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Taking care of your mental wellbeing at university

January 30, 2023

The time you spend at university is often expected to be one of the best times of your life. However, despite all the benefits of newfound independence, moving away from home, meeting lots of new people and adapting to a new environment can be overwhelming. It can take a toll on your mental health.

It can also be a nerve-wracking time for family and friends, as well as the student. Our blog for University Mental Health Day features some tips if you're looking for ways to support yourself or others during this time.  

Recent data suggests that 1 in 5 students have a current mental health condition, according to a 2020 report by The Insight Network and student organisation Dig-In. In fact, in 2021/22, access to NHS mental health services for 18- to 25-year-olds was almost a fifth higher than pre-pandemic. Research into ‘University Mental Health: Life in a Pandemic’ found 74% of students reported that Covid-19 has had a negative impact on their mental health and wellbeing at university.

Hannah Brookfield, Clinical Supervisor at ieso, explains: “You may find that, post pandemic, learning is now offered in new ways, whether that be remotely, in person or in a hybrid combination of both.  It is therefore even more important to stay connected with others and to build a regular routine to stay well.  Remember that universities offer a plethora of opportunities to meet others through special interest groups, societies and social events and most universities have designated services for students who require additional support with finances, learning, employment, mental health and other areas”.  

In the run-up to Time to Talk Day (3rd February), launched by Mind, Rethink Mental Illness and the Co-op, it’s important that you know what support is available to you whilst studying at university to manage your mental health from freshers to graduation. “Early access to treatment is shown to improve the likelihood of people feeling better sooner”, says Hannah, “have a look at your university website for more details on how to access the support available”.  

To help get you started, here are a few ways you can take care of your mental wellbeing at university:

Notice any changes in your regular behaviour. Are you dropping out of sessions, and find it difficult to concentrate when in lectures or seminars? Have you found it difficult to motivate yourself to study, socialise or do things you used to enjoy? Do you struggle to stick to a healthy sleep routine? These are some tell-tale signs that you may be struggling with your mental health.

Rest assured, you’re not alone. You’re likely to find others who are also seeking support. When symptoms aren’t visible, it can be easy for a mental health condition to slip through the cracks at university.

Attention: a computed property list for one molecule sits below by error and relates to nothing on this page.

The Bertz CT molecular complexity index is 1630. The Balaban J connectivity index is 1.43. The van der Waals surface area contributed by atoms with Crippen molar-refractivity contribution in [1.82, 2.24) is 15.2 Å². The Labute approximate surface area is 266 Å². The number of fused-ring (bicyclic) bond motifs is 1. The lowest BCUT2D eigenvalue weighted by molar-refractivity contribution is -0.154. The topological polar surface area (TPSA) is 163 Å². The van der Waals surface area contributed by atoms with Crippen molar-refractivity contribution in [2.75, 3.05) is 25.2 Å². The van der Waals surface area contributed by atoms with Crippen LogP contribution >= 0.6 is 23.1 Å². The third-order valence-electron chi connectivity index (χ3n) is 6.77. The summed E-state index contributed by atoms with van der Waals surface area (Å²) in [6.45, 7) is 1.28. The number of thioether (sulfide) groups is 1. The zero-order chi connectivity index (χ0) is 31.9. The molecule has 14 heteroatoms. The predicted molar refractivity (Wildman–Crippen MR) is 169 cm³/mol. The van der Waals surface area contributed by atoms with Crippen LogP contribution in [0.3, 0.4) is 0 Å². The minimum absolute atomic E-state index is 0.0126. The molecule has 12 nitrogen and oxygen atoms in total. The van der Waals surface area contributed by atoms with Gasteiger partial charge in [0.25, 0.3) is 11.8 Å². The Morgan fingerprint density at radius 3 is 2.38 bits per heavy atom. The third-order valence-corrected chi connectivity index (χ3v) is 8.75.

Speak to someone. If the prompt has come from a close friend or family member, listen to their concerns. If you’re feeling worried, unhappy, out of control or you simply don’t enjoy university as much as you initially expected, let someone else know. If you’re feeling homesick or lonely, meeting new people can open up opportunities to build new communities and friendships. The best way to do this at university is by spending time with like-minded people doing something you enjoy at a society or club.

Avoid taking on too much. Set boundaries for the number of social clubs and activities you sign up to.  Overexerting yourself and spreading yourself too thinly means you have less time to recharge your batteries. Try to maintain balance in all aspects of what you do so you still have time to relax and do those things you enjoy.

Decide what you’re comfortable with. Remember, you have the right to choose what you do and don’t do. You might need to be assertive if your friends are trying to persuade you to do something you’re uneasy about. Being mindful of how sometimes inhibitions can go out of the window when indulging in addictive behaviours or taking unnecessary risks, such as using drugs or alcohol, could also save you a lot of anxiety the morning after.  

Practice self-care. Be kind to yourself by keeping your living space tidy, getting enough sleep and eating healthily. Remember to take time out to do things that will help you switch off and relax. Have a break and pick up a new book, cook a tasty meal or go for a walk through a park. Take time to understand your feelings and, with the right help, you can identify the problem and develop techniques to overcome it.

Seek support early. Don’t be put off seeking professional guidance and try not to leave it until you reach crisis point. Speak to your doctor if you’re confused about your feelings. If you feel uncomfortable going to your GP at first, your university may also have dedicated welfare officers, tutors or an on-site hub that provide support. Sharing your concerns with them can spur you towards a positive course of action.

Cognitive Behavioural Therapy (CBT) is on effective way to manage anxiety, depression and other mental health conditions. There may be several ways you can access this whilst at university. Some offer individual support or access to groups – your welfare tutor or wellbeing department can point you in the right direction for these. Your GP might be able to refer you to local services as well. If you've recently moved to university, make sure to register with a GP nearby for this. Alternatively, you may be able to access online therapy through ieso, who can help you understand what’s behind your symptoms and learn practical techniques for managing them. Find out why typed therapy might work better for you here.

ieso Online Therapy
This blog has been written by a member of the clinical team at ieso.

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